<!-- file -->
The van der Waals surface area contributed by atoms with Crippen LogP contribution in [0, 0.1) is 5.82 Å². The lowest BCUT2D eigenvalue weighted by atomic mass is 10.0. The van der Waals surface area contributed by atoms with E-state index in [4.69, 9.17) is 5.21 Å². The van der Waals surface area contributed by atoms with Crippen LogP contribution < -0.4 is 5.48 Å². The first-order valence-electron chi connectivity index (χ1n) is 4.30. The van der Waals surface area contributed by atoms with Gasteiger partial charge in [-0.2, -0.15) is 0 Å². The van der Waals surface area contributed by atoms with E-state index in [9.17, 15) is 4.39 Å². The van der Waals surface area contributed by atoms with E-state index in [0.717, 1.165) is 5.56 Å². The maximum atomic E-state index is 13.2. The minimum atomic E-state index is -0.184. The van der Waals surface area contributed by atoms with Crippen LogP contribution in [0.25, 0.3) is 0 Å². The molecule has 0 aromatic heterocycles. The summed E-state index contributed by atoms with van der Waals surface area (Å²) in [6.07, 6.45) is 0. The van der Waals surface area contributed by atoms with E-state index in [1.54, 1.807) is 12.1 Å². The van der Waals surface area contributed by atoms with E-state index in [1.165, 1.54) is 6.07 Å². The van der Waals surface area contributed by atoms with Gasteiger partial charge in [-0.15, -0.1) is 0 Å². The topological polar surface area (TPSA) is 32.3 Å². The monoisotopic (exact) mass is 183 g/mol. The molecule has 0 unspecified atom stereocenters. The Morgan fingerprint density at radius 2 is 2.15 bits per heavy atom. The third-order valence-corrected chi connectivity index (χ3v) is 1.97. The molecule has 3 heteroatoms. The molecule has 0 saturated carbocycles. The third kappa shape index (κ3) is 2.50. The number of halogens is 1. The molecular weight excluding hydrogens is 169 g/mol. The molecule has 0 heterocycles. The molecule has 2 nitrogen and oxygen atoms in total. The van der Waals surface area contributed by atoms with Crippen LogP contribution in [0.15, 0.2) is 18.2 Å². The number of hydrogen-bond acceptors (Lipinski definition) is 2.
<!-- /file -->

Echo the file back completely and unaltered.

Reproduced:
The van der Waals surface area contributed by atoms with Crippen LogP contribution in [0, 0.1) is 5.82 Å². The lowest BCUT2D eigenvalue weighted by atomic mass is 10.0. The van der Waals surface area contributed by atoms with E-state index in [4.69, 9.17) is 5.21 Å². The van der Waals surface area contributed by atoms with Crippen LogP contribution < -0.4 is 5.48 Å². The first-order valence-electron chi connectivity index (χ1n) is 4.30. The van der Waals surface area contributed by atoms with Gasteiger partial charge in [-0.2, -0.15) is 0 Å². The van der Waals surface area contributed by atoms with E-state index in [9.17, 15) is 4.39 Å². The van der Waals surface area contributed by atoms with E-state index in [0.717, 1.165) is 5.56 Å². The maximum atomic E-state index is 13.2. The minimum atomic E-state index is -0.184. The van der Waals surface area contributed by atoms with Crippen LogP contribution in [0.25, 0.3) is 0 Å². The molecule has 0 aromatic heterocycles. The summed E-state index contributed by atoms with van der Waals surface area (Å²) in [6.07, 6.45) is 0. The van der Waals surface area contributed by atoms with E-state index in [1.54, 1.807) is 12.1 Å². The van der Waals surface area contributed by atoms with E-state index in [1.165, 1.54) is 6.07 Å². The van der Waals surface area contributed by atoms with Gasteiger partial charge in [-0.15, -0.1) is 0 Å². The topological polar surface area (TPSA) is 32.3 Å². The monoisotopic (exact) mass is 183 g/mol. The molecule has 0 unspecified atom stereocenters. The Morgan fingerprint density at radius 2 is 2.15 bits per heavy atom. The third-order valence-corrected chi connectivity index (χ3v) is 1.97. The molecule has 3 heteroatoms. The molecule has 0 saturated carbocycles. The third kappa shape index (κ3) is 2.50. The number of halogens is 1. The molecular weight excluding hydrogens is 169 g/mol. The molecule has 0 heterocycles. The molecule has 2 nitrogen and oxygen atoms in total. The van der Waals surface area contributed by atoms with Crippen LogP contribution in [0.15, 0.2) is 18.2 Å². The number of hydrogen-bond acceptors (Lipinski definition) is 2.